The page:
The 1962 Cuban missile crisis was a critical moment in the history of the Cold War, (1947-1991) and indeed the 20th century. A potential nuclear showdown between Moscow and Washington threatened to change the world as we knew it to be.
President Kennedy had to keep the war hawks of his cabinet in check, as they clearly wanted to launch “pre-emptive strikes” at Cuba and the USSR simultaneously. Kennedy had to attempt to find out exactly what Khrushchev was thinking, and if his situation in Moscow was similar to his own. Within days, deals were made and annihilation was averted. There have been subsequet tensions, but nothing of the magnitude of October, 1962. The outcome of this event was the development of a concept of crisis management. It took the form of a direct link communication between the US and USSR.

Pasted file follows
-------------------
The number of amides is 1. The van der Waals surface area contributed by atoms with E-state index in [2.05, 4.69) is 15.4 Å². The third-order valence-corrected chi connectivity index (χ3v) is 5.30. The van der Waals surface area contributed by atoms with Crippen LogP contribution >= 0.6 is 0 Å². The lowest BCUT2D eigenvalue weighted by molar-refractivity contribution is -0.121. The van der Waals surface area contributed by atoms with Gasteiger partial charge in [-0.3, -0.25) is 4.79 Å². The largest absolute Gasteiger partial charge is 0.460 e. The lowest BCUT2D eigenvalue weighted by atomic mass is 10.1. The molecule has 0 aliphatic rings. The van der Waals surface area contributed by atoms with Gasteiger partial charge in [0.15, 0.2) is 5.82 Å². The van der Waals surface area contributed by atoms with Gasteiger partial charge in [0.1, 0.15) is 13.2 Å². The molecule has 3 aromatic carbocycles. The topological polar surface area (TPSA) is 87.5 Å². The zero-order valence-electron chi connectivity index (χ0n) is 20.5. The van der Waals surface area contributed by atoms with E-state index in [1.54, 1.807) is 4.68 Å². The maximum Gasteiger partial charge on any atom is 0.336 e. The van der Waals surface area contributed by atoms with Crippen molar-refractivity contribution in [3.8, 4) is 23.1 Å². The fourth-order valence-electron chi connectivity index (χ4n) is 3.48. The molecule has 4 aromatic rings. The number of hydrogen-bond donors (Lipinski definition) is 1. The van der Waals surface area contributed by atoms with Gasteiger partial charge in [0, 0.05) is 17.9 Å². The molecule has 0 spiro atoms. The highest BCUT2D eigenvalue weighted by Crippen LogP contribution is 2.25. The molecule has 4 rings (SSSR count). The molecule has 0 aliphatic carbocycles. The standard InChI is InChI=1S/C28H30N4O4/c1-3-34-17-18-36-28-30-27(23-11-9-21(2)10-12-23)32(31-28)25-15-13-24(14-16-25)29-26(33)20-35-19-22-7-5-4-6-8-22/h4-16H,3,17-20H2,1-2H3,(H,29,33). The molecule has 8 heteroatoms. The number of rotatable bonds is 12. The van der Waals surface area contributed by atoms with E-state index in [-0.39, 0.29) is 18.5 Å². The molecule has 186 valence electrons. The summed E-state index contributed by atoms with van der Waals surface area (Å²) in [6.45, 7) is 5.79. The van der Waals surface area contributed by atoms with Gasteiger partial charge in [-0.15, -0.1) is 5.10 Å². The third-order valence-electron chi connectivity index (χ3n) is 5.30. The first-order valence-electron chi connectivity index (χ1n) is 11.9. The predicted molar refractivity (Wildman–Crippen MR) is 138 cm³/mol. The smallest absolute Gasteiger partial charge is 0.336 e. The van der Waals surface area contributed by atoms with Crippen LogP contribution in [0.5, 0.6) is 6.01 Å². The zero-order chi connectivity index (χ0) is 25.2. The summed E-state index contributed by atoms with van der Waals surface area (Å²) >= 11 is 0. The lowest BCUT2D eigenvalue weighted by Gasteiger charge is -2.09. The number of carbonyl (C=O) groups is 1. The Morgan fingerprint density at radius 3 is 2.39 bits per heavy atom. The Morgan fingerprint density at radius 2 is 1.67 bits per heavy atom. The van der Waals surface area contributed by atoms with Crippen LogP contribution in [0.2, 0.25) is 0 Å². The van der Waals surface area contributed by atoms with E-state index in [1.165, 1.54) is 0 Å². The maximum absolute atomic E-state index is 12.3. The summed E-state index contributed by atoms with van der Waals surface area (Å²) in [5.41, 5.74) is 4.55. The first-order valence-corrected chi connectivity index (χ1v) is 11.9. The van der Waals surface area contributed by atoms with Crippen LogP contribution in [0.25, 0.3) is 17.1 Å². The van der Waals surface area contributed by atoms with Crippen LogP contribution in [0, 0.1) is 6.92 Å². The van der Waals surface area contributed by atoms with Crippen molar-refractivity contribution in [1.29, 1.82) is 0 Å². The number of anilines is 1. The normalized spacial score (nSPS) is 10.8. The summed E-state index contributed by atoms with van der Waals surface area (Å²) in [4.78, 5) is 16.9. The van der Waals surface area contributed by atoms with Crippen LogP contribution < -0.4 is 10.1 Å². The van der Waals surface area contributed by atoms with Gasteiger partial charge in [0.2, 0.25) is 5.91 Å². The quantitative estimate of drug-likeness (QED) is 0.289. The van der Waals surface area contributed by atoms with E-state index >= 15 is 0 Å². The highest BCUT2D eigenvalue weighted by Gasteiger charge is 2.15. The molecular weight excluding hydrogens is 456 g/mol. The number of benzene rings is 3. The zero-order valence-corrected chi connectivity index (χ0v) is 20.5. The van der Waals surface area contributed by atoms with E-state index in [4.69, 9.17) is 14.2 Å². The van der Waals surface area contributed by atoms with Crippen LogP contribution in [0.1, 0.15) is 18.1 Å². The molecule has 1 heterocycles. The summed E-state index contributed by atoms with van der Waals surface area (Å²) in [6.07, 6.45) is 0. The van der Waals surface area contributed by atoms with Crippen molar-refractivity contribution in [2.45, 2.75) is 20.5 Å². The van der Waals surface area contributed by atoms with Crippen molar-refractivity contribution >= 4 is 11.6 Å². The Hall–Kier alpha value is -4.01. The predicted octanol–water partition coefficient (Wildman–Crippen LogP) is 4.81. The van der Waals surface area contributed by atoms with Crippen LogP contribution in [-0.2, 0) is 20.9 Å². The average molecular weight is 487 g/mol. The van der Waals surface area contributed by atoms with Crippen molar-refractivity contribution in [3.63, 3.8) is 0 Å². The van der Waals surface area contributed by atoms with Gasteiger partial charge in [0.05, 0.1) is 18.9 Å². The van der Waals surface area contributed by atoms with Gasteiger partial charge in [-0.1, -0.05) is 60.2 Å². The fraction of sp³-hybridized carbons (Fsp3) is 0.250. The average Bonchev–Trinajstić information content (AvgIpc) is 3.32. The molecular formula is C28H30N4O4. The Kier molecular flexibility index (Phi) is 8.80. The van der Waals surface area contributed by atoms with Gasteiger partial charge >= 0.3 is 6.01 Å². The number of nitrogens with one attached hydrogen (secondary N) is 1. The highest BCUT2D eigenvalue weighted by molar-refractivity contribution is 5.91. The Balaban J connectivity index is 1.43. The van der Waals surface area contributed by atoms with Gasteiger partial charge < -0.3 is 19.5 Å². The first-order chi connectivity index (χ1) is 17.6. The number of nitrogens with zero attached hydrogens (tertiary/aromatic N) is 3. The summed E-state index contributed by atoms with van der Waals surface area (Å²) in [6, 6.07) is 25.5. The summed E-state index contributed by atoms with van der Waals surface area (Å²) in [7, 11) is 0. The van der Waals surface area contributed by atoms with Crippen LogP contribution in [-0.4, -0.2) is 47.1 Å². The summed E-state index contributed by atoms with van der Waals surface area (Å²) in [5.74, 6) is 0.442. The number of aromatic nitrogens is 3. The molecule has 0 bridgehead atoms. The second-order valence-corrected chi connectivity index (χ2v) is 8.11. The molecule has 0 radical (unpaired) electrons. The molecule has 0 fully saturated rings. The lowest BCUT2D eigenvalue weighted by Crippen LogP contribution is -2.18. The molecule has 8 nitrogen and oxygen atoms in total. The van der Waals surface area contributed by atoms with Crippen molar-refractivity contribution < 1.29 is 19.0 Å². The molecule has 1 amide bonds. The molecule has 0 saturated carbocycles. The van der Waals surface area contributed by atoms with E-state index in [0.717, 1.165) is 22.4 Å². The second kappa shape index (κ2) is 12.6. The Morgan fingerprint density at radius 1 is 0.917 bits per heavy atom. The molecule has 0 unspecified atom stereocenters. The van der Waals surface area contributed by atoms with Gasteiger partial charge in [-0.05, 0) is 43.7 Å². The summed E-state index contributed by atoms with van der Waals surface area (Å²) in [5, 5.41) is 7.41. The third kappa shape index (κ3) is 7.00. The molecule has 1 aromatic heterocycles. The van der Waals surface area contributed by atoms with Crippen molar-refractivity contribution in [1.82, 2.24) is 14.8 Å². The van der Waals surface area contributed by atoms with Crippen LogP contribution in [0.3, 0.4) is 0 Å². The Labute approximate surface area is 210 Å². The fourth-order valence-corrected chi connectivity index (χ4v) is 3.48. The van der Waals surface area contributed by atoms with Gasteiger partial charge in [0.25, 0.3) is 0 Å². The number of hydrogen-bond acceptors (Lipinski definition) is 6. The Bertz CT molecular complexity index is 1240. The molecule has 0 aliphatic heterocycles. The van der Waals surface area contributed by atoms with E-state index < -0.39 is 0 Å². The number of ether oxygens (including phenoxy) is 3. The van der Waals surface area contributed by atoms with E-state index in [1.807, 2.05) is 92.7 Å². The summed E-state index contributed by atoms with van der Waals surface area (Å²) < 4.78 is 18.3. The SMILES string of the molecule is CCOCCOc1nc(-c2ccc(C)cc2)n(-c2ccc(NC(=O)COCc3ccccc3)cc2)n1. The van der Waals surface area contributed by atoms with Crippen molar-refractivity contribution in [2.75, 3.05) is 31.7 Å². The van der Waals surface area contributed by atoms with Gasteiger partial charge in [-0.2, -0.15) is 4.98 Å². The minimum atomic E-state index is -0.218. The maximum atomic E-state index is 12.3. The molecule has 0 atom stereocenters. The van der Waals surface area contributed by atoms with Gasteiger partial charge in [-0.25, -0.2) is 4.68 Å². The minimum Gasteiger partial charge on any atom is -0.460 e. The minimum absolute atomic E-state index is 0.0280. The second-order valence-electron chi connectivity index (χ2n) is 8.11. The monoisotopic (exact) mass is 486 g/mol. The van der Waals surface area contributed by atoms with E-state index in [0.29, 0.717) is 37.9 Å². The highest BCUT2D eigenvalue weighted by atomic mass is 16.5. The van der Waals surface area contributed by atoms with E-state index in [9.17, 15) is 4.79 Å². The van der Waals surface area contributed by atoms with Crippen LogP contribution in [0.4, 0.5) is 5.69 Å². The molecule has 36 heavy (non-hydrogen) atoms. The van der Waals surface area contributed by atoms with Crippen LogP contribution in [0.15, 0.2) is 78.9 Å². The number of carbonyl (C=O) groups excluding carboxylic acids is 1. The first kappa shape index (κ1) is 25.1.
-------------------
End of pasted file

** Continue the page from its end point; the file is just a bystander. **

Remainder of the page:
I will be basing this essay on two books. The first one primarily, “The 1962 Cuban Missile Crisis: Canadian Involvement Reconsidered”, by Commander Peter T. Haydon, RCN (Retd). The other source for information was, “Canada’s Navy, The First Century”, by Marc Milner.
My personal involvement during the Cuban Missile Crisis was during my service in the RCN at sea as a young Sonar Operator aboard HMCS Kootenay, along with the rest of Maritime Command and other elements of the Canadian Armed Forces. Our mission, jointly with the USN was to search and detect Soviet submarines along the Atlantic seaboard, log and dispatch them out of the area. Which was accomplished many times over, but I must say, not without our knowing what this all may lead to, with the slightest mis-step.
The USA Military was in Defcon 2. Canada had no such staged steps to war, but we were at that equivalent.
(More to come)